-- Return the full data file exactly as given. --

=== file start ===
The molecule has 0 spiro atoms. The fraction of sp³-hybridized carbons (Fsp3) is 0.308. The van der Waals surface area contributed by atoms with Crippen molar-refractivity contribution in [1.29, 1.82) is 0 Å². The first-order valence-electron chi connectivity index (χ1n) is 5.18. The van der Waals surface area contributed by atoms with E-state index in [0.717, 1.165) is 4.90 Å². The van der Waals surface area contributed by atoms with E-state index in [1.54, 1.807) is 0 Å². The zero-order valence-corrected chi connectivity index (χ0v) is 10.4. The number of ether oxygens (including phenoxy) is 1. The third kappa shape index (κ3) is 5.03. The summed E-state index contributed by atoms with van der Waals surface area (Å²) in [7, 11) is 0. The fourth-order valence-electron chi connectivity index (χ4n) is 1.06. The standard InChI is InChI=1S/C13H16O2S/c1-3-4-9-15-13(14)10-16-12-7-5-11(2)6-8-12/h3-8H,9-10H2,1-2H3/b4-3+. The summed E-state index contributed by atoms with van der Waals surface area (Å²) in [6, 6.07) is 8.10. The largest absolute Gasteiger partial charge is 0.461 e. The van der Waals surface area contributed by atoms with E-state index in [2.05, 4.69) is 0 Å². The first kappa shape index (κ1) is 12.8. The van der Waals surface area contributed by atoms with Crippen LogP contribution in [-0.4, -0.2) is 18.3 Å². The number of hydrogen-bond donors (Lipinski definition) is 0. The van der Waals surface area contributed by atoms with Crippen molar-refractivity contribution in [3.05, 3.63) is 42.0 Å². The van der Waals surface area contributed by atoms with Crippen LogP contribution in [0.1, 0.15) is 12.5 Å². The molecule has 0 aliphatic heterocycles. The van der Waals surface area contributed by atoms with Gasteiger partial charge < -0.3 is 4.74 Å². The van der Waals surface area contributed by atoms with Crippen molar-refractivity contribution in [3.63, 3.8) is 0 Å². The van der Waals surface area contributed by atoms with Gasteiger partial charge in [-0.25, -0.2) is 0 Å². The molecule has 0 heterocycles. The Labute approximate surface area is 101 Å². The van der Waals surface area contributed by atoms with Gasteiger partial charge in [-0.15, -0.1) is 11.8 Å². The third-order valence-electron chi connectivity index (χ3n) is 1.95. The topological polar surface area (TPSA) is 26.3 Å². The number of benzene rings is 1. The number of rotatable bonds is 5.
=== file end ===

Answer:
The molecule has 0 spiro atoms. The fraction of sp³-hybridized carbons (Fsp3) is 0.308. The van der Waals surface area contributed by atoms with Crippen molar-refractivity contribution in [1.29, 1.82) is 0 Å². The first-order valence-electron chi connectivity index (χ1n) is 5.18. The van der Waals surface area contributed by atoms with E-state index in [0.717, 1.165) is 4.90 Å². The van der Waals surface area contributed by atoms with E-state index in [1.54, 1.807) is 0 Å². The zero-order valence-corrected chi connectivity index (χ0v) is 10.4. The number of ether oxygens (including phenoxy) is 1. The third kappa shape index (κ3) is 5.03. The summed E-state index contributed by atoms with van der Waals surface area (Å²) in [7, 11) is 0. The fourth-order valence-electron chi connectivity index (χ4n) is 1.06. The standard InChI is InChI=1S/C13H16O2S/c1-3-4-9-15-13(14)10-16-12-7-5-11(2)6-8-12/h3-8H,9-10H2,1-2H3/b4-3+. The summed E-state index contributed by atoms with van der Waals surface area (Å²) in [6, 6.07) is 8.10. The largest absolute Gasteiger partial charge is 0.461 e. The van der Waals surface area contributed by atoms with E-state index in [2.05, 4.69) is 0 Å². The first kappa shape index (κ1) is 12.8. The van der Waals surface area contributed by atoms with Crippen LogP contribution in [-0.4, -0.2) is 18.3 Å². The number of hydrogen-bond donors (Lipinski definition) is 0. The van der Waals surface area contributed by atoms with Crippen molar-refractivity contribution in [3.05, 3.63) is 42.0 Å². The van der Waals surface area contributed by atoms with Crippen LogP contribution in [0.1, 0.15) is 12.5 Å². The molecule has 0 aliphatic heterocycles. The van der Waals surface area contributed by atoms with Gasteiger partial charge < -0.3 is 4.74 Å². The van der Waals surface area contributed by atoms with Crippen molar-refractivity contribution in [3.63, 3.8) is 0 Å². The van der Waals surface area contributed by atoms with Gasteiger partial charge in [-0.25, -0.2) is 0 Å². The molecule has 0 heterocycles. The Labute approximate surface area is 101 Å². The van der Waals surface area contributed by atoms with Gasteiger partial charge in [-0.15, -0.1) is 11.8 Å². The third-order valence-electron chi connectivity index (χ3n) is 1.95. The topological polar surface area (TPSA) is 26.3 Å². The number of benzene rings is 1. The number of rotatable bonds is 5.